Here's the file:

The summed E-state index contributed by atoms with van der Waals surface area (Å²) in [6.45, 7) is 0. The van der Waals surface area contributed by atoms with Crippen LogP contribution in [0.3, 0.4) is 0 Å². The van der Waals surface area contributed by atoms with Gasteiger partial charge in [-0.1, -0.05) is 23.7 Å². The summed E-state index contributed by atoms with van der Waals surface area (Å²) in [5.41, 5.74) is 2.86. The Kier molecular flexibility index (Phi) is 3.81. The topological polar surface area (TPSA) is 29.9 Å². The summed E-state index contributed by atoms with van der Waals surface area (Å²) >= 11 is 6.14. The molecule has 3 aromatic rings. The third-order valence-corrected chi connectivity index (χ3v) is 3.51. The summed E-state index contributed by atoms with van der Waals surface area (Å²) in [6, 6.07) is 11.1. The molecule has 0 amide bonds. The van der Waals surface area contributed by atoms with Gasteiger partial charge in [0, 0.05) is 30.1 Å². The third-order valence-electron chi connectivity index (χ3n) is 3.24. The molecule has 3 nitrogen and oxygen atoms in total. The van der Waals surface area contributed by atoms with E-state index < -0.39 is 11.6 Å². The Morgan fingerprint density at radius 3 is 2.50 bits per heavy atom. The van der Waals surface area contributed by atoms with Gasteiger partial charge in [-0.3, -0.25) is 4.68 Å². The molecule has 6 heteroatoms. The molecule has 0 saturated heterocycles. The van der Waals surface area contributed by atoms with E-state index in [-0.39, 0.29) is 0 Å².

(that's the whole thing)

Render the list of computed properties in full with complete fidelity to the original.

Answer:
The summed E-state index contributed by atoms with van der Waals surface area (Å²) in [6.45, 7) is 0. The van der Waals surface area contributed by atoms with Crippen LogP contribution in [0.3, 0.4) is 0 Å². The van der Waals surface area contributed by atoms with Gasteiger partial charge in [-0.1, -0.05) is 23.7 Å². The summed E-state index contributed by atoms with van der Waals surface area (Å²) in [5.41, 5.74) is 2.86. The Kier molecular flexibility index (Phi) is 3.81. The topological polar surface area (TPSA) is 29.9 Å². The summed E-state index contributed by atoms with van der Waals surface area (Å²) >= 11 is 6.14. The molecule has 3 aromatic rings. The third-order valence-corrected chi connectivity index (χ3v) is 3.51. The summed E-state index contributed by atoms with van der Waals surface area (Å²) in [6, 6.07) is 11.1. The molecule has 0 amide bonds. The van der Waals surface area contributed by atoms with Gasteiger partial charge in [0, 0.05) is 30.1 Å². The third-order valence-electron chi connectivity index (χ3n) is 3.24. The molecule has 3 nitrogen and oxygen atoms in total. The van der Waals surface area contributed by atoms with E-state index < -0.39 is 11.6 Å². The Morgan fingerprint density at radius 3 is 2.50 bits per heavy atom. The van der Waals surface area contributed by atoms with Gasteiger partial charge in [-0.3, -0.25) is 4.68 Å². The molecule has 6 heteroatoms. The molecule has 0 saturated heterocycles. The van der Waals surface area contributed by atoms with E-state index in [-0.39, 0.29) is 0 Å².